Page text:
Fighting Cancer with Polio

A promising new treatment that uses the polio virus to attack a virulent brain cancer called glioblastoma was recently granted breakthrough therapy designation by the FDA.

A promising new treatment that uses the polio virus to attack a virulent brain cancer called glioblastoma was recently granted breakthrough therapy designation by the FDA.

To receive this designation, early clinical evidence must suggest a significant improvement over therapies currently available to treat a serious or life-threatening disease or condition. The designation was granted to the recombinant oncolytic polio virus PVS-RIPO after data showed that patients who had been living an average of 10 months were living an average of 15 months after treatment. Additionally, 3 patients showed no sign of cancer at all after 3 years.

The polio virus was chosen by Duke Medicine researchers because it seeks out and attaches to a receptor that’s found on the surface of the cells on nearly every kind of solid tumor. For the study, the polio virus was re-engineered, which involved removing a key genetic sequence and replacing it with a harmless portion of a cold virus.

PVS-RIPO can’t cause paralysis or death because it can’t reproduce in normal cells. However, it can reproduce in cancer cells, where it releases toxins that poison them. By infecting the tumor, the protective measures that normally surround tumors and shields them from the immune system is removed. With this shield out of the way, the immune system can attack and kill the tumor cells.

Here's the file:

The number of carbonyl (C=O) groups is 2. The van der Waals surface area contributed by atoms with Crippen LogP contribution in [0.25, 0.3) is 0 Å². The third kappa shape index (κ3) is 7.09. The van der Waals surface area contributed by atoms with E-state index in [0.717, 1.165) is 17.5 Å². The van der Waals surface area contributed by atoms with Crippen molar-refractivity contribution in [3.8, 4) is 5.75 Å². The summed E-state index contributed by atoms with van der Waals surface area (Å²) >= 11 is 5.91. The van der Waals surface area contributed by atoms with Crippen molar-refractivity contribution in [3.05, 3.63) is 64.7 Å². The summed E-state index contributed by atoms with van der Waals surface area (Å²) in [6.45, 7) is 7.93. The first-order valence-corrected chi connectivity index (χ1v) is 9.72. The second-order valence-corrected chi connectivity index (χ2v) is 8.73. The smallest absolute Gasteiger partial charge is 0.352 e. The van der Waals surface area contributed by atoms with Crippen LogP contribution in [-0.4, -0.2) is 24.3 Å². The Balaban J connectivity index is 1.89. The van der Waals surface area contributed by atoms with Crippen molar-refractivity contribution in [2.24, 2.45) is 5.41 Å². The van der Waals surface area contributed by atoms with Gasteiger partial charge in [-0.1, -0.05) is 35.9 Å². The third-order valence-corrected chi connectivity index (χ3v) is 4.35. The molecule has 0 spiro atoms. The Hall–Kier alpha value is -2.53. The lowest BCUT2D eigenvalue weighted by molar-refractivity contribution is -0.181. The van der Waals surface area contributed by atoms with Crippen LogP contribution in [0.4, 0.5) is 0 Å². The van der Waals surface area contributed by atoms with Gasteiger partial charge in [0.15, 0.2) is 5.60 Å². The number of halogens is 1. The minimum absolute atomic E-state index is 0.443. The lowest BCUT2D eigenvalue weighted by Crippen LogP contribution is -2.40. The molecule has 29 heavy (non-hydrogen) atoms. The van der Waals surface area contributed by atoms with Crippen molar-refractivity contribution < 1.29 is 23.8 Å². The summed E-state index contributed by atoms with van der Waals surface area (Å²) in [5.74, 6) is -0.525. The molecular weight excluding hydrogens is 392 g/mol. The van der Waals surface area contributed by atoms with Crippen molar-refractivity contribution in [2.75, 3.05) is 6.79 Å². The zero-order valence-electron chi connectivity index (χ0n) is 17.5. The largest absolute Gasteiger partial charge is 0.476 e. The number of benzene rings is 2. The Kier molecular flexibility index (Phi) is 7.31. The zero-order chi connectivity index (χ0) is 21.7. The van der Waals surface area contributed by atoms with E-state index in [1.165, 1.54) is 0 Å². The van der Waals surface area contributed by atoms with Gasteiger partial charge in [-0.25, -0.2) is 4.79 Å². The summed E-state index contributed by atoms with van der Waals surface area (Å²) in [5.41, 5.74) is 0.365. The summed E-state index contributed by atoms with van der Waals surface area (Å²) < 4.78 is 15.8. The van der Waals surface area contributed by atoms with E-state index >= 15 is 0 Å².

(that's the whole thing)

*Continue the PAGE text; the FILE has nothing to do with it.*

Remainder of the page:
Essentially, the immune system recognizes tumor cells as polio infection and sets off alarms to attack those cells. The modified polio virus starts the killing the cells, and the immune system mounts an additional attack.

Interestingly, the polio virus treatment also appears to set up the tumor to be more responsive to chemotherapy in patients who previously haven’t seen positive results with chemotherapy.

With breakthrough therapy designation, the second phase of the trial will be expanded to about 40 centers, where hundreds of patients may participate. If all goes well, Duke will be allowed to skip the third phase of the trial and make polio therapy for glioblastoma available to all.

Scientists say they’re looking to see if the polio virus can attack other forms of cancer, including breast, colon, pancreatic, prostate, lung, skin and stomach cancers.